In a 5-to-4 decision, the U.S. Supreme Court upheld the Obama administration’s Affordable Care Act (ACA) in 2012, including the controversial “individual mandate” requiring people to buy insurance or pay a penalty. Chief Justice John Roberts, who wrote the opinion for the majority, sided with the more liberal associate justices – Stephen Breyer, Ruth Bader Ginsburg, Sonia Sotomayor and Elena Kagan – providing the swing vote declaring most of the law constitutional.

Passage of the ACA in 2010 divided both Congress and the country. Portions of the law affect virtually everyone – from doctors and hospitals to insurance companies, from small businesses to large corporations, and from anyone who is now a patient to anyone who may one day become a patient.

Supporters of the ruling are hailing it as a win for all Americans, but particularly for anyone with a chronic medical condition. "The ACA has already begun making a difference in the lives of people with arthritis," says Amy Melnick, chief public policy officer for the Arthritis Foundation. "Young adults with pre-exiting conditions gained protection from health insurance discrimination with the age-extension allowed for dependent coverage under a parent's plan. Seniors paid less out of pocket for prescriptions, narrowing the Medicare Part D 'donut hole' gap in coverage. And people with rheumatoid arthritis, osteoarthritis or any other costly condition who had been shut out of the private market were able to get coverage via the Pre-existing Condition Insurance Plan, or PCIP. 

The law eliminates many of the risks faced by the 50 million Americans with arthritis and the countless others with chronic conditions. In addition to guaranteed insurance coverage, other provisions will be phased in over the next few years, including no lifetime caps on insurance benefits and an end to unlimited out-of-pocket costs.

“This is an important victory for people with chronic diseases. It means that starting in 2014, they are guaranteed to be able to obtain health insurance. Had the decision gone the other way, insurers could have continued to shut them out,” says Robert I. Field, PhD, a law professor at Earle Mack School of Law and a professor of health management and policy, at Drexel University School of Public Health, in Philadelphia.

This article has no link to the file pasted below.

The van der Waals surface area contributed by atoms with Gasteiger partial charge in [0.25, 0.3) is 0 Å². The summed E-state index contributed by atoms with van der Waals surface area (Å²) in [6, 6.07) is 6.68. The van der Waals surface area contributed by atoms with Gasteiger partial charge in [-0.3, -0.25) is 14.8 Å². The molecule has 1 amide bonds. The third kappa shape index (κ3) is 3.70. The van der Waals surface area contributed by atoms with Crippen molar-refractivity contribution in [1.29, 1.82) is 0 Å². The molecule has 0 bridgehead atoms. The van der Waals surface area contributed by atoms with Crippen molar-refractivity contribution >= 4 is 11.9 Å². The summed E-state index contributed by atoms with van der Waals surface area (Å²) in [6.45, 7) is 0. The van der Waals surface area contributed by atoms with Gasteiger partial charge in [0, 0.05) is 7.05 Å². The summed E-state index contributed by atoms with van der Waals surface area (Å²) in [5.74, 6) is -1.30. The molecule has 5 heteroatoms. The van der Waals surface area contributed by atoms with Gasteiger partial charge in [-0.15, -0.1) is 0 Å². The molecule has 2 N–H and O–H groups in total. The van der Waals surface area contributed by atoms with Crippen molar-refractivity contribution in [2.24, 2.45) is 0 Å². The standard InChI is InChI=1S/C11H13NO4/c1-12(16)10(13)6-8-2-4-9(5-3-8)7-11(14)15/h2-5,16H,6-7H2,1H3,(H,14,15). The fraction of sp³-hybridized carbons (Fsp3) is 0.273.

“The ruling also means that all of the consumer protections in the law will also survive,” says Field.

Not everyone is happy with the decision. Opponents view the law as federal intrusion into what ought to be a private realm; they oppose the individual mandate, which requires that individuals buy insurance or face a financial penalty. They also fear the ACA will increase regulatory burdens and that the law will limit their access to care. Others question whether the act will lower insurance premiums and cap spiraling health care costs, as promised. Still others are concerned that employers who are unable to provide coverage will be forced to cut jobs instead. Congressional Republicans have vowed to repeal the law.

The Controversial Mandate

The most embattled part of the law has been the individual mandate, which requires that anyone who can afford to buy insurance must do so or pay a penalty based on individual income. People who cannot afford even the least expensive insurance plan would be exempt from the penalty. Opponents believe that purchasing health insurance should be an individual choice, not a governmental requirement. The Supreme Court upheld the mandate, but in a surprise move it said the individual mandate wasn’t constitutional under the Commerce Clause of the Constitution – which was the main argument put forward by the Obama administration. Instead the Supreme Court ruled that the penalty is a form of tax, which Congress does have the power to impose.